John Updike was no Ernest Hemingway. He fought no tigers, shot no elephants and never shook hands with Fidel Castro. Any biographer of this great writer, therefore, faces a tough problem – how do you write about the life of a man who spent most of his days at a desk, transforming his suburban life into beautiful fiction?
Adam Begley’s attempt is winging its way to me via Amazon and early reviews have been mostly positive. But I am apprehensive that any biography risks shining too much light on the magic of creative writing.
Here is a piece I wrote on subject for the Guardian.
When it comes to literary lives, existence is prized over essence, as a browse through the biography section of your local bookstore will demonstrate.
The idea that a writer’s personality should be given greater weight than the work is an idea likely to rile fastidious readers, and those who regard biography as immaterial to an understanding of the writer have found an ally in John Updike. In a piece on literary biography published in Due Considerations, his sixth commodious compilation of reviews, essays, speeches and miscellaneous items, Updike writes: “When an author has devoted his life to expressing himself, and if a poet or a writer of fiction has used the sensational and critical events of his life as his basic material, what of significance can a biographer add to the record?”
Updike is not entirely dismissive of the genre – his new collection finds room for generous reviews of biographies of Byron, Kierkegaard, Proust and Iris Murdoch, among others – but he exhibits a particular disdain for those biographies which seek to sensationalise the life and cheapen the literary achievement.
Even the most diligent of biographers risks devaluing the subject. My youthful ardour for the writing of the Beats in general, and Jack Kerouac in particular, never survived an encounter Anne Charters’ clear-eyed and honest biography of Kerouac. Evidently a sane and sympathetic writer, Charters nevertheless portrayed her subject not as an anti-hero in search of “the moment when you know all and everything is decided forever” but as something of a mummy’s boy, a user of friends and acquaintances. It would be another 20 years before I could pick up my copy of On the Road again. I took it with me on a tortuous trip across Switzerland, crisscrossing that tiny country by rail. The novel was not as overwhelming as I remembered, but far stronger than I’d feared. It should be read by those young enough to have their minds set on fire by fiction and those old enough to have learned that a novel is not some kind of manual for living.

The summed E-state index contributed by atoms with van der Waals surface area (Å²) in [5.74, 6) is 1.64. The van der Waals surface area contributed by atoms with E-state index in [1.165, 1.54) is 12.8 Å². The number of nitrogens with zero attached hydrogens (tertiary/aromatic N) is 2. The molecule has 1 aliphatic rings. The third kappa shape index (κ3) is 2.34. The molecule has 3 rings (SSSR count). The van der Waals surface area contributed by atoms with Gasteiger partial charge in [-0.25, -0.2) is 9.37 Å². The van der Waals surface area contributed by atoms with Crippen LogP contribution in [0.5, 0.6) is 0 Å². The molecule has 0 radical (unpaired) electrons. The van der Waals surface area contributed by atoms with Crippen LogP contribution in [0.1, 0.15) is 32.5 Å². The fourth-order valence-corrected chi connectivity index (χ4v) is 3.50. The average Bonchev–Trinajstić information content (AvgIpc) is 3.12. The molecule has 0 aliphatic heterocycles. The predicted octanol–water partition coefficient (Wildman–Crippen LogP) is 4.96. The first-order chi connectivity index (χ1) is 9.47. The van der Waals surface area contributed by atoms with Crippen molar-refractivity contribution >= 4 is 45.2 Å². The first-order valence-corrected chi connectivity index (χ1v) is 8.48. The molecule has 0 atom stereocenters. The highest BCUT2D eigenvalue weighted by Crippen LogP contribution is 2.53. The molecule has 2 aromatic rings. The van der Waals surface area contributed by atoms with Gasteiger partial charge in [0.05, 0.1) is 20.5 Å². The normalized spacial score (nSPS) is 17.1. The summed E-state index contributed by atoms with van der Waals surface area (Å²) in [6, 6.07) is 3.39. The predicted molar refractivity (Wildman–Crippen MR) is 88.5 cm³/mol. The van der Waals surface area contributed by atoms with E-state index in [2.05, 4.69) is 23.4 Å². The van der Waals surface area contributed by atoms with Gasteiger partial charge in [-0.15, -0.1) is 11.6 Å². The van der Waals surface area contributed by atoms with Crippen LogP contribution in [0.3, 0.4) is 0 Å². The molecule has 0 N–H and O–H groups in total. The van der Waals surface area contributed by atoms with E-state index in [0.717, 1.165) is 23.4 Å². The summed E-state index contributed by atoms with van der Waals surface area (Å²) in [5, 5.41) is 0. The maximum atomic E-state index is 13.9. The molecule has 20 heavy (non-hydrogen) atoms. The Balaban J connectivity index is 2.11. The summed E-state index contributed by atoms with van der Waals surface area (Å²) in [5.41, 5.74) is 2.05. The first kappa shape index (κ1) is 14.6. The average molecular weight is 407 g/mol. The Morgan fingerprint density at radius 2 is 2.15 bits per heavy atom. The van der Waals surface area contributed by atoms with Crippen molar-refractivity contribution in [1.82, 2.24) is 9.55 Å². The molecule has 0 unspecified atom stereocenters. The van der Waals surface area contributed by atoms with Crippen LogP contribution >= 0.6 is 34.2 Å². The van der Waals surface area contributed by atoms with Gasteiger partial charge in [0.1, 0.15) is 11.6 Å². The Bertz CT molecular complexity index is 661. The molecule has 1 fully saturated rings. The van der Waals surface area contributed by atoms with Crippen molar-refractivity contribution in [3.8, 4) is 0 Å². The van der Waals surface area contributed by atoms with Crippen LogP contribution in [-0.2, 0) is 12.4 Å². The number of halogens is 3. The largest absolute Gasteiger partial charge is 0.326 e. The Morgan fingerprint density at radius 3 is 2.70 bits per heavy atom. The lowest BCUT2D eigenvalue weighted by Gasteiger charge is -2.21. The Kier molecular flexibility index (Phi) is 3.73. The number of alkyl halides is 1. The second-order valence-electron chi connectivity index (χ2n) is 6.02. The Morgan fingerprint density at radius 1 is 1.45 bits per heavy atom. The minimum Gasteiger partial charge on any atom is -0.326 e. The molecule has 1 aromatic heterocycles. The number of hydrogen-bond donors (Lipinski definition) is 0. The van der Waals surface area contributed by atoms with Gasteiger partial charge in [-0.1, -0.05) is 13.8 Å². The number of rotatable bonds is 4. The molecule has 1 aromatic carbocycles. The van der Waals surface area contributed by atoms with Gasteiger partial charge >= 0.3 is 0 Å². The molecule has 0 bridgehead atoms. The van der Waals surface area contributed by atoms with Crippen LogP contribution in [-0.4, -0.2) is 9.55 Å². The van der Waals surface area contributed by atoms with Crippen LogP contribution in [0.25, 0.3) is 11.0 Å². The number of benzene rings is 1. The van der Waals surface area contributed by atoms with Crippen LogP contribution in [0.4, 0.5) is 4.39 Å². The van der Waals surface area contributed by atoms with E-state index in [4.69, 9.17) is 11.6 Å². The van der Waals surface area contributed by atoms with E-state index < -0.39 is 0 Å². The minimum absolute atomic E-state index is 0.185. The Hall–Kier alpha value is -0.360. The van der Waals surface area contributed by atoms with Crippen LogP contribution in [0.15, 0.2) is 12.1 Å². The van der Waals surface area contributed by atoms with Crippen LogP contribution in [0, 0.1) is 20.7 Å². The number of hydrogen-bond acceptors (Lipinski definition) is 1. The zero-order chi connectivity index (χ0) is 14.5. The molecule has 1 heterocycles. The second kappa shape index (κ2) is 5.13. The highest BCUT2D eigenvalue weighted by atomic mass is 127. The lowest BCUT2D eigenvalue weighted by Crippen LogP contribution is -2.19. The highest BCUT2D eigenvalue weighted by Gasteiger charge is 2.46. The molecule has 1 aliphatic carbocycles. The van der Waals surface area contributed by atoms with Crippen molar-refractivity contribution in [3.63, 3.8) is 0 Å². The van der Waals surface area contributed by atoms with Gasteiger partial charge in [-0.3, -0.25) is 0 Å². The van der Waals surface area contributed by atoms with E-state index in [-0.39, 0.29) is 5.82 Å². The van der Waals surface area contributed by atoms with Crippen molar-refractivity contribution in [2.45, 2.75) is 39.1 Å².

My admiration for another man of action, George Orwell, was deepened by reading Bernard Crick’s biography. Crick approvingly quotes Wyndham Lewis’s remark that good biographies are like novels, but there is no postmodern tricksiness in his approach. With tact and intelligence, Crick examines how Eric Blair created George Orwell, from the hated prep school St Cyprian’s (Crick presents evidence to suggest that much of Orwell’s antipathy to the institution was retrospectively acquired) through formative experiences in the slums of London and Paris (“when you have shared a bed with a tramp and drunk tea out of the same snuff-tin,” Orwell wrote, “you feel that you have seen the worst and the worst has no terrors for you”) to late-found fame as the author of the much-lauded and much-misunderstood Animal Farm and Nineteen Eighty-Four.
Crick states: “Sympathy must be present in a biographer – otherwise one would grow sour living for so long with someone one disliked…” and the reader can only wonder, initially, how Lady Selina Hastings managed to spend so much time in the dyspeptic company of Evelyn Waugh in order to produce her sensitive 736-page account of “what it was like to know Evelyn Waugh”.
The experience, it seems, had its challenging aspects but Hastings is a patient and perceptive biographer and one emerges from the book with a greater understanding of how a man with such a monstrous reputation could produce his exquisite prose. After reading Hastings’ account of Waugh’s life, I returned to his novels to find that the face beneath the book (to borrow Orwell’s metaphor in an essay on Dickens) had altered from that of an exasperating curmudgeon to a vulnerable soul.
When a biography of a literary figure manages to alter one’s perceptions in favour of the subject both writer and reader have gained a rare benefit.
This article was first published in The Guardian in November 2007